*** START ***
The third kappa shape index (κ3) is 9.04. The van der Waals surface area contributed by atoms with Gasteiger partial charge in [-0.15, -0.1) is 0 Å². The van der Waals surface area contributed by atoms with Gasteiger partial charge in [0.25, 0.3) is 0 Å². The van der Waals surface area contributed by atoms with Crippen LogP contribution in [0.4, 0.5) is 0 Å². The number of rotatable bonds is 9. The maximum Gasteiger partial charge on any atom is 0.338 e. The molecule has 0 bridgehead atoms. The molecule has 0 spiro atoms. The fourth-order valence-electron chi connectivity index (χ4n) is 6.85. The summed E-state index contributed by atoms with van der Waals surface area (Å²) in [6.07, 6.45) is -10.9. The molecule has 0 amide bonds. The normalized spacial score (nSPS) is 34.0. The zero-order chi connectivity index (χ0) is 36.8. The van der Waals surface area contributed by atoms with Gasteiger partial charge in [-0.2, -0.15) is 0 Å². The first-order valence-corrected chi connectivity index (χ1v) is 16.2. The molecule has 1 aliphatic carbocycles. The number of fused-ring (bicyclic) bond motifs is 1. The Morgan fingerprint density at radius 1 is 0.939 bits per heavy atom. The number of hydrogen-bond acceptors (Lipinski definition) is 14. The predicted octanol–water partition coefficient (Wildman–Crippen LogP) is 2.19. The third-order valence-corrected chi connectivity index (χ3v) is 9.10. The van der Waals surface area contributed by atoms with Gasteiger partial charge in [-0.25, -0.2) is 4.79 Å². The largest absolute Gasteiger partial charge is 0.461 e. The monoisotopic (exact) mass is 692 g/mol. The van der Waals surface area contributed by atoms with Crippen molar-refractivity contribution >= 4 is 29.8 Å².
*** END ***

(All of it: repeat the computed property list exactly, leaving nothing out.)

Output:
The third kappa shape index (κ3) is 9.04. The van der Waals surface area contributed by atoms with Gasteiger partial charge in [-0.15, -0.1) is 0 Å². The van der Waals surface area contributed by atoms with Gasteiger partial charge in [0.25, 0.3) is 0 Å². The van der Waals surface area contributed by atoms with Crippen LogP contribution in [0.4, 0.5) is 0 Å². The number of rotatable bonds is 9. The maximum Gasteiger partial charge on any atom is 0.338 e. The molecule has 0 bridgehead atoms. The molecule has 0 spiro atoms. The fourth-order valence-electron chi connectivity index (χ4n) is 6.85. The summed E-state index contributed by atoms with van der Waals surface area (Å²) in [6.07, 6.45) is -10.9. The molecule has 0 amide bonds. The normalized spacial score (nSPS) is 34.0. The zero-order chi connectivity index (χ0) is 36.8. The van der Waals surface area contributed by atoms with Gasteiger partial charge in [-0.2, -0.15) is 0 Å². The first-order valence-corrected chi connectivity index (χ1v) is 16.2. The molecule has 1 aliphatic carbocycles. The number of fused-ring (bicyclic) bond motifs is 1. The Morgan fingerprint density at radius 1 is 0.939 bits per heavy atom. The number of hydrogen-bond acceptors (Lipinski definition) is 14. The predicted octanol–water partition coefficient (Wildman–Crippen LogP) is 2.19. The third-order valence-corrected chi connectivity index (χ3v) is 9.10. The van der Waals surface area contributed by atoms with Gasteiger partial charge in [-0.25, -0.2) is 4.79 Å². The largest absolute Gasteiger partial charge is 0.461 e. The monoisotopic (exact) mass is 692 g/mol. The van der Waals surface area contributed by atoms with Crippen molar-refractivity contribution >= 4 is 29.8 Å².